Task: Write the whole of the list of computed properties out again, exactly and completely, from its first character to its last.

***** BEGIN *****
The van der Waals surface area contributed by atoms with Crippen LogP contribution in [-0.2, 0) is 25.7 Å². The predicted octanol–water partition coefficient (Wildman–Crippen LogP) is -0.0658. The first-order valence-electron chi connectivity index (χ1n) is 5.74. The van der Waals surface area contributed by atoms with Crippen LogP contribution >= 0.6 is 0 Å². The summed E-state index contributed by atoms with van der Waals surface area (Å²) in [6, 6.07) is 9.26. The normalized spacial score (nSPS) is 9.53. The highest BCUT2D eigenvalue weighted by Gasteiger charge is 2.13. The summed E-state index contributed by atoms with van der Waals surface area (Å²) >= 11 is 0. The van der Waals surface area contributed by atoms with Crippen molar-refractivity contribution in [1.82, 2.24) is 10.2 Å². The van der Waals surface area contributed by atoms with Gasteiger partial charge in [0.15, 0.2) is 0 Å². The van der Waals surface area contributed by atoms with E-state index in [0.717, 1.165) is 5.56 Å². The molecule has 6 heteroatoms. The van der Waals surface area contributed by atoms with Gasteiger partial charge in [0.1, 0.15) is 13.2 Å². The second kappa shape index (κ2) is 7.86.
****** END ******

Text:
The van der Waals surface area contributed by atoms with Crippen LogP contribution in [-0.2, 0) is 25.7 Å². The predicted octanol–water partition coefficient (Wildman–Crippen LogP) is -0.0658. The first-order valence-electron chi connectivity index (χ1n) is 5.74. The van der Waals surface area contributed by atoms with Crippen LogP contribution >= 0.6 is 0 Å². The summed E-state index contributed by atoms with van der Waals surface area (Å²) in [6, 6.07) is 9.26. The normalized spacial score (nSPS) is 9.53. The highest BCUT2D eigenvalue weighted by Gasteiger charge is 2.13. The summed E-state index contributed by atoms with van der Waals surface area (Å²) >= 11 is 0. The van der Waals surface area contributed by atoms with Crippen molar-refractivity contribution in [1.82, 2.24) is 10.2 Å². The van der Waals surface area contributed by atoms with Gasteiger partial charge in [0.15, 0.2) is 0 Å². The van der Waals surface area contributed by atoms with E-state index in [0.717, 1.165) is 5.56 Å². The molecule has 6 heteroatoms. The van der Waals surface area contributed by atoms with Gasteiger partial charge in [0.1, 0.15) is 13.2 Å². The second kappa shape index (κ2) is 7.86.